(One of a series of weekday posts on the life of Winston S. Churchill.)
Sir Martin Gilbert, Churchill’s official biographer, generally draws praise from his fellow historians and literary critics for his six volumes of the eight volume authorized biography of Churchill (The first two volumes were written by Churchill’s son, Randolph. Gilbert carried on the work after Randolph’s death in 1968.) Many have termed Gilbert’s biography “magisterial.”
But you know there have to be some who find fault. A common criticism of Gilbert’s volumes is he simply tells a narrative, albeit lucidly and with an eye for revealing details.
Where are the historian’s opinions, some critics ask?
That question was asked most intensely when the biography’s final volume, Never Despair, was released. The work contains neither an evaluative summary of Churchill’s life nor any assessment of “his impact on our world and the future.”
Gilbert’s answer was then as it is now that his first purpose was to record Churchill’s life. He also pointed out that a biographer can’t include everything a person does, so what’s put in and emphasized in the work as against what’s left out or given brief notice is really a biographer’s exercise of opinion.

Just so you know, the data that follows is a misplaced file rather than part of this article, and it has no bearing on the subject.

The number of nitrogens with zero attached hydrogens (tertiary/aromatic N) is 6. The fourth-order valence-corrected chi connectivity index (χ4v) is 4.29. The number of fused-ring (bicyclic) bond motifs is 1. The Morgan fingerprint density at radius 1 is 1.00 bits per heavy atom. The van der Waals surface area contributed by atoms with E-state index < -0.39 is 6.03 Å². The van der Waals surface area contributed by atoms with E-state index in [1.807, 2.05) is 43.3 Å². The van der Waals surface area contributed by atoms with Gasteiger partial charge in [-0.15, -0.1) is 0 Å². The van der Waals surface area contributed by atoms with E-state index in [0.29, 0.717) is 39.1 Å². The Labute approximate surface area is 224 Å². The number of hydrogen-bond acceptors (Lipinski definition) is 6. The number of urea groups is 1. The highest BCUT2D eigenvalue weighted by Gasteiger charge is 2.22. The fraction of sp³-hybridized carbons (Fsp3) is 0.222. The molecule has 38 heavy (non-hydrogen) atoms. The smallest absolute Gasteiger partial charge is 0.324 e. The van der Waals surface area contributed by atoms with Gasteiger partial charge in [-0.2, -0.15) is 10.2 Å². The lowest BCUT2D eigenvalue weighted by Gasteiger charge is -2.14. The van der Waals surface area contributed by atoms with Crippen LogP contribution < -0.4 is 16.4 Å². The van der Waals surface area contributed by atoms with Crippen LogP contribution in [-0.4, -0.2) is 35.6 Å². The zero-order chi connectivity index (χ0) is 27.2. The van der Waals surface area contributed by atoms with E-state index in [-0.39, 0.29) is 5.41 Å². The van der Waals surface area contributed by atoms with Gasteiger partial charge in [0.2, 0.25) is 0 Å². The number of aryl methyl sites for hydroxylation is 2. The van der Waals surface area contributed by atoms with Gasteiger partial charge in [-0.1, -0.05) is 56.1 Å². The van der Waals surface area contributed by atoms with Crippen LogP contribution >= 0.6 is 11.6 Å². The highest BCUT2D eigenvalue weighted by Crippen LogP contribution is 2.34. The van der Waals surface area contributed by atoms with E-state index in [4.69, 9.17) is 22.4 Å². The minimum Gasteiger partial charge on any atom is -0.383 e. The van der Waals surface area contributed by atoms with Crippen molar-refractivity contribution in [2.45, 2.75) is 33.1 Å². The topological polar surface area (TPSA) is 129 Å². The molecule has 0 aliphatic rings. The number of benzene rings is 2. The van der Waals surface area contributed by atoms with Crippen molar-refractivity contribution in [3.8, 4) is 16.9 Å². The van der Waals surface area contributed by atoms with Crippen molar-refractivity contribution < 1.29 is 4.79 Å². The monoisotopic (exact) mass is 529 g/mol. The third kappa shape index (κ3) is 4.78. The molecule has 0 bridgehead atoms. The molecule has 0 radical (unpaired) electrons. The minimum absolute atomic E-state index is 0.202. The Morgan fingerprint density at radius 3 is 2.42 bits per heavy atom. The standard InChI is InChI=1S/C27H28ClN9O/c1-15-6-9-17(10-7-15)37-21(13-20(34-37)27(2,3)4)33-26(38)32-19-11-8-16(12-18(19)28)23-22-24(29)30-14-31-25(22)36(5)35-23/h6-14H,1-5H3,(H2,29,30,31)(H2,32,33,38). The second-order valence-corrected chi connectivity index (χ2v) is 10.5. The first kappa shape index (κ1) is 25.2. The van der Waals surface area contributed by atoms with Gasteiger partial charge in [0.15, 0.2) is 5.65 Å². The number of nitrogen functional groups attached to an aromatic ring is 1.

But some critics still weren’t satisfied. So Gilbert released a statement headed: "From The Unopinionated Author." Here’s the heart of it:
“Churchill was indeed a noble spirit, sustained in his long life by a faith in the capacity of man to live in peace, to seek prosperity, and to ward off threats and dangers by his own exertions.
His love of country, his sense of fair play, his hopes for the human race, were matched by formidable powers of work and thought, vision and foresight. His path had often been dogged by controversy, disappointment and abuse, but these had never deflected him from his sense of duty and his faith in the British people.
In the last years, when power passed, to be followed by extreme old age with all its infirmity and sadness, Churchill's children expressed to him in private the feelings which many of his fellow countrymen also felt . . .
From his daughter Mary had come words of solace, when at last his life's great impulses were fading. ‘In addition to all the feelings a daughter has for a loving, generous father,’ she wrote, ‘I owe you what every Englishman, woman & child does - Liberty itself.’ ”